Ex-Jerusalem official, in S.F., offers grim prognosis for Israel

The good news is that the Israelis and Palestinians are not engaged in war. The bad news is that what the two peoples are engaged in is intercommunal strife. And that is truly bad news, because in some ways, it is worse.

"War is between armies," said Meron Benvenisti, who served as deputy mayor of Jerusalem under Teddy Kollek from 1971 to 1979. "Intercommunal strife is something different. It is where war is waged with every single person from the cradle to the graveyard."

That's how the journalist and author described the current intifada during a Sunday afternoon discussion that followed a viewing of the documentary "Promises," part of the San Francisco Jewish Film Festival at the Castro Theatre. Livia Alexander, a scholar of Middle Eastern film from New York, moderated the discussion.

With both Israelis and Palestinians espousing the same love for the city of Jerusalem, "they draw from it their hatred of the other," said Benvenisti, a regular commentator for the Israeli daily Ha'aretz.

And with a hatred so deep, he added, the work done by social workers is needed much more than that of soldiers.

Benvenisti, also the author of numerous books including his recent "Sacred Landscape: The Buried History of the Holy Land since 1948," is the son of a geographer who had the responsibility of giving Hebrew names to the many Arab villages that Israel eradicated in the 1948 War of Independence.

One of the major downfalls of the 1993 Oslo accords and the ensuing peace process, Benvenisti said, is that it tried to solve all the problems that resulted from the 1948 war and the 1967 Six-Day War. "It was arrogance to think we could solve it all at once," he said, "and that's partially responsible for what's happening today."

Included in this implication was last July's failed Camp David summit. Then-Prime Minister Ehud Barak's greatest mistake, Benvenisti believes, was talking about achieving an "end of conflict" — which was expecting too much too soon.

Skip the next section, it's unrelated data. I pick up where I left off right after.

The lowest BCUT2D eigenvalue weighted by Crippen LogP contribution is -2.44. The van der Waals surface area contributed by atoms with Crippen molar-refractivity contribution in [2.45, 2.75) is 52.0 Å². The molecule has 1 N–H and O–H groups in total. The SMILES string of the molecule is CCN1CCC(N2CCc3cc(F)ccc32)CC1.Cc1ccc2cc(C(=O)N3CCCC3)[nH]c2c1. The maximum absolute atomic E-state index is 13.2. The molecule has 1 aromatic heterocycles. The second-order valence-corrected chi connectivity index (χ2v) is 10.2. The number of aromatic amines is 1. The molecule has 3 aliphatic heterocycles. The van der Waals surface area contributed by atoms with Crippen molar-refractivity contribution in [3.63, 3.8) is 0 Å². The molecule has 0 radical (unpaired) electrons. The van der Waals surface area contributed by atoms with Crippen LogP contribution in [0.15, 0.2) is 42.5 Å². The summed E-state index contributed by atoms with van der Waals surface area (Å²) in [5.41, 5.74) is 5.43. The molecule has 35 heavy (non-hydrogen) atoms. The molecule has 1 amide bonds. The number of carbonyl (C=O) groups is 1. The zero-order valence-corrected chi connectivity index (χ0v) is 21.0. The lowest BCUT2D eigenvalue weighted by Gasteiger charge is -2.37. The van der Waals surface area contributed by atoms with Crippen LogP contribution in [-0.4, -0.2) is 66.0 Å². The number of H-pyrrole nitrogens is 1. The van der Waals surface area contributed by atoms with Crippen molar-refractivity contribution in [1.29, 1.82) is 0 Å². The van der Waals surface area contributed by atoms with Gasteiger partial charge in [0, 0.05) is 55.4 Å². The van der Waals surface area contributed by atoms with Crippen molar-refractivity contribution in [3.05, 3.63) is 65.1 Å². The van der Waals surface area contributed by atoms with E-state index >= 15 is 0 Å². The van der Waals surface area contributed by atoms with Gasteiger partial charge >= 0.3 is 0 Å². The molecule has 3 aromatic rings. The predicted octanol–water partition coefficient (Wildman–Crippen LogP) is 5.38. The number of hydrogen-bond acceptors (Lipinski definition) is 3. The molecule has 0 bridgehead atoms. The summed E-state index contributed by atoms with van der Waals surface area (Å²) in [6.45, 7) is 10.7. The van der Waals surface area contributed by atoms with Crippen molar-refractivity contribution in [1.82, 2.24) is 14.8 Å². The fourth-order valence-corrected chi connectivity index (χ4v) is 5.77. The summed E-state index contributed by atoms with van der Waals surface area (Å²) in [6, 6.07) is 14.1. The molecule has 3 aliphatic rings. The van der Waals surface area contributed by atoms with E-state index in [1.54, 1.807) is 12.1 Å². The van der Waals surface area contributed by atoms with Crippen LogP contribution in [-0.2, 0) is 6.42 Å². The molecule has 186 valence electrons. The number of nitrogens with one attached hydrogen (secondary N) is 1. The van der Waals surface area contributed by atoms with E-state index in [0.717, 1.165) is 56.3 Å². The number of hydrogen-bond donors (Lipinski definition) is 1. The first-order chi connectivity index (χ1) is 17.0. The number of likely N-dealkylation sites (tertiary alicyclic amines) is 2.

For one, Palestinian Authority President Yasser Arafat was not going to give up on the right of return issue, he said. That it was a sticking point in the negotiations should not have come as a surprise.

"No Palestinian leader can give up on the right of return," he said, because that leader would not have the authority to speak for those refugees living outside the West Bank and Gaza. Many of those who fled Israel and the territories now reside in neighboring Lebanon and Jordan.

Benvenisti tried to refrain from offering solutions, but did so on a couple of other points of contention.

The only end to the dispute over the Temple Mount, or Haram al-Sharif — with Muslims praying on the top and Jews down below it at the Western Wall — is to share it, he said. Benvenisti also thinks international interference is crucial, although the view makes him unpopular in Israel.

"Without a serious attempt by the United States, there will be no end to the bloodshed," he said.

He also called for an end to measures of collective punishment imposed on the Palestinians. "They are done more for the Israeli psyche," he said, as even with closures, any Palestinian who really wants to penetrate the border will find a way to do so.

Benvenisti bemoaned the fact that Israelis are increasingly shifting to the right, estimating that some 95 percent of them supported some of the more extreme measures carried out against the Palestinians by Prime Minister Ariel Sharon. In addition, he said, commentary on the conflict is sounding an awful lot like it did in 1967: Old Zionist slogans are being recycled and people speak as if Israel's very existence is at stake.

Benvenisti dismissed it as nonsense.

"This is not a war of survival," he said. "We're not facing annihilation." While this intifada differs from the first one in that the Palestinians have firearms in addition to stones, "there is no need to mobilize all our forces. We have to take a balanced approach."

Several audience members questioned why the United States was continuing to give Israel yearly aid in excess of $3 billion, and Benvenisti said that even if this aid ceased tomorrow, the situation wouldn't change.

The Israeli economy is thriving, he said, and U.S. aid amounts to just 5 percent of the country's entire budget. "It's an old notion that the U.S. government — or that American Jews — are providing for Israel's existence," he said. "People are still thinking of the '60s and '70s."

Despite Benvenisti's rather grim post-Oslo prognosis, he did say one positive result has come out of the negotiations: Each side has acknowledged the other's legitimacy, even if it was as legitimate enemies rather than as legitimate neighbors.

Before Oslo, "Arabs were terrorists and Jews were colonialists," he said. "This was the first time there was understanding that there are two peoples living in Israel and Palestine."

Alix Wall
Alix Wall

Alix Wall is a contributing editor to J. She is also the founder of the Illuminoshi: The Not-So-Secret Society of Bay Area Jewish Food Professionals and is writer/producer of a documentary-in-progress called "The Lonely Child."